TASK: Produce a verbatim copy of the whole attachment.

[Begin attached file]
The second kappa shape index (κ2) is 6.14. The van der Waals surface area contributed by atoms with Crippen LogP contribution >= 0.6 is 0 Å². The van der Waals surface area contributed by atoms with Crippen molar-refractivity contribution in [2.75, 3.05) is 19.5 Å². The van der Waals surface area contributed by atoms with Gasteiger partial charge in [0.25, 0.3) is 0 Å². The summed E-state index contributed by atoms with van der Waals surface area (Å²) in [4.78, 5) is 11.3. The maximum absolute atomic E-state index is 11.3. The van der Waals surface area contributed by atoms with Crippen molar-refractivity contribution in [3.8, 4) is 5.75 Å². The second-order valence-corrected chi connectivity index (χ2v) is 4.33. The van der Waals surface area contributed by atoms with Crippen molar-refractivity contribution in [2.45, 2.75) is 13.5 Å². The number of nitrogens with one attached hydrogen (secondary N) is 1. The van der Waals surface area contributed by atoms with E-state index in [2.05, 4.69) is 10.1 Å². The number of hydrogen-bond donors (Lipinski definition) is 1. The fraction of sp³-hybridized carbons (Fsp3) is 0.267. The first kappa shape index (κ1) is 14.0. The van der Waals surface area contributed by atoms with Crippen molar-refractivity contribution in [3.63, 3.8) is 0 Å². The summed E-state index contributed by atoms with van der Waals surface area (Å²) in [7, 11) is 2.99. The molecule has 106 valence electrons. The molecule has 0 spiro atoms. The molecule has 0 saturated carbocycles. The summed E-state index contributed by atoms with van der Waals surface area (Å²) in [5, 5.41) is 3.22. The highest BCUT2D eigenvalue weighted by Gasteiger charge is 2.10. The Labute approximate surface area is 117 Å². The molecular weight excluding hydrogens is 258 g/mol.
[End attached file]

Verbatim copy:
The second kappa shape index (κ2) is 6.14. The van der Waals surface area contributed by atoms with Crippen LogP contribution >= 0.6 is 0 Å². The van der Waals surface area contributed by atoms with Crippen molar-refractivity contribution in [2.75, 3.05) is 19.5 Å². The van der Waals surface area contributed by atoms with Gasteiger partial charge in [0.25, 0.3) is 0 Å². The summed E-state index contributed by atoms with van der Waals surface area (Å²) in [4.78, 5) is 11.3. The maximum absolute atomic E-state index is 11.3. The van der Waals surface area contributed by atoms with Crippen molar-refractivity contribution in [3.8, 4) is 5.75 Å². The second-order valence-corrected chi connectivity index (χ2v) is 4.33. The van der Waals surface area contributed by atoms with Crippen molar-refractivity contribution in [2.45, 2.75) is 13.5 Å². The number of nitrogens with one attached hydrogen (secondary N) is 1. The van der Waals surface area contributed by atoms with E-state index in [2.05, 4.69) is 10.1 Å². The number of hydrogen-bond donors (Lipinski definition) is 1. The fraction of sp³-hybridized carbons (Fsp3) is 0.267. The first kappa shape index (κ1) is 14.0. The van der Waals surface area contributed by atoms with Crippen molar-refractivity contribution in [3.63, 3.8) is 0 Å². The summed E-state index contributed by atoms with van der Waals surface area (Å²) in [7, 11) is 2.99. The molecule has 106 valence electrons. The molecule has 0 spiro atoms. The molecule has 0 saturated carbocycles. The summed E-state index contributed by atoms with van der Waals surface area (Å²) in [5, 5.41) is 3.22. The highest BCUT2D eigenvalue weighted by Gasteiger charge is 2.10. The Labute approximate surface area is 117 Å². The molecular weight excluding hydrogens is 258 g/mol.